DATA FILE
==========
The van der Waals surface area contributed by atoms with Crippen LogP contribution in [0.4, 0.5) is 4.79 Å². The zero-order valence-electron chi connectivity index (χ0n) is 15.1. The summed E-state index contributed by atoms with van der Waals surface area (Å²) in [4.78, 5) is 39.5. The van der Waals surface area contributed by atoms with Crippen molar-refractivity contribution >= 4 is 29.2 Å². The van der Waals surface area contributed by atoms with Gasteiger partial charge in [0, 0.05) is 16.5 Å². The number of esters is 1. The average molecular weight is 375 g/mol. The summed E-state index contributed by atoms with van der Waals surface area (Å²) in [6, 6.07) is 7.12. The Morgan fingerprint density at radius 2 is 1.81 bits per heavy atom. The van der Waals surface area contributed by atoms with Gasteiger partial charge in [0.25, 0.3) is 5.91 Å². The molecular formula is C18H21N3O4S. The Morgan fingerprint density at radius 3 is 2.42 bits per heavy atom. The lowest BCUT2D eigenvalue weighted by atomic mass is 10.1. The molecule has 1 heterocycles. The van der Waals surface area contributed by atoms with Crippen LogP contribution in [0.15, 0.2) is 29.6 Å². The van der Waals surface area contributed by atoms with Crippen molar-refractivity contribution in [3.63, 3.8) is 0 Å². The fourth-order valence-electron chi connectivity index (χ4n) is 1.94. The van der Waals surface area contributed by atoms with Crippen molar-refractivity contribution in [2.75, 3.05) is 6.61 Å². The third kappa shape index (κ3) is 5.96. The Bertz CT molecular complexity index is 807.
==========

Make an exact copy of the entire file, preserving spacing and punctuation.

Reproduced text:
The van der Waals surface area contributed by atoms with Crippen LogP contribution in [0.4, 0.5) is 4.79 Å². The zero-order valence-electron chi connectivity index (χ0n) is 15.1. The summed E-state index contributed by atoms with van der Waals surface area (Å²) in [4.78, 5) is 39.5. The van der Waals surface area contributed by atoms with Crippen molar-refractivity contribution >= 4 is 29.2 Å². The van der Waals surface area contributed by atoms with Gasteiger partial charge in [0, 0.05) is 16.5 Å². The number of esters is 1. The average molecular weight is 375 g/mol. The summed E-state index contributed by atoms with van der Waals surface area (Å²) in [6, 6.07) is 7.12. The Morgan fingerprint density at radius 2 is 1.81 bits per heavy atom. The van der Waals surface area contributed by atoms with Gasteiger partial charge in [0.25, 0.3) is 5.91 Å². The molecular formula is C18H21N3O4S. The Morgan fingerprint density at radius 3 is 2.42 bits per heavy atom. The lowest BCUT2D eigenvalue weighted by atomic mass is 10.1. The molecule has 1 heterocycles. The van der Waals surface area contributed by atoms with Crippen LogP contribution in [0.15, 0.2) is 29.6 Å². The van der Waals surface area contributed by atoms with Crippen molar-refractivity contribution in [3.63, 3.8) is 0 Å². The fourth-order valence-electron chi connectivity index (χ4n) is 1.94. The van der Waals surface area contributed by atoms with Crippen molar-refractivity contribution in [2.75, 3.05) is 6.61 Å². The third kappa shape index (κ3) is 5.96. The Bertz CT molecular complexity index is 807.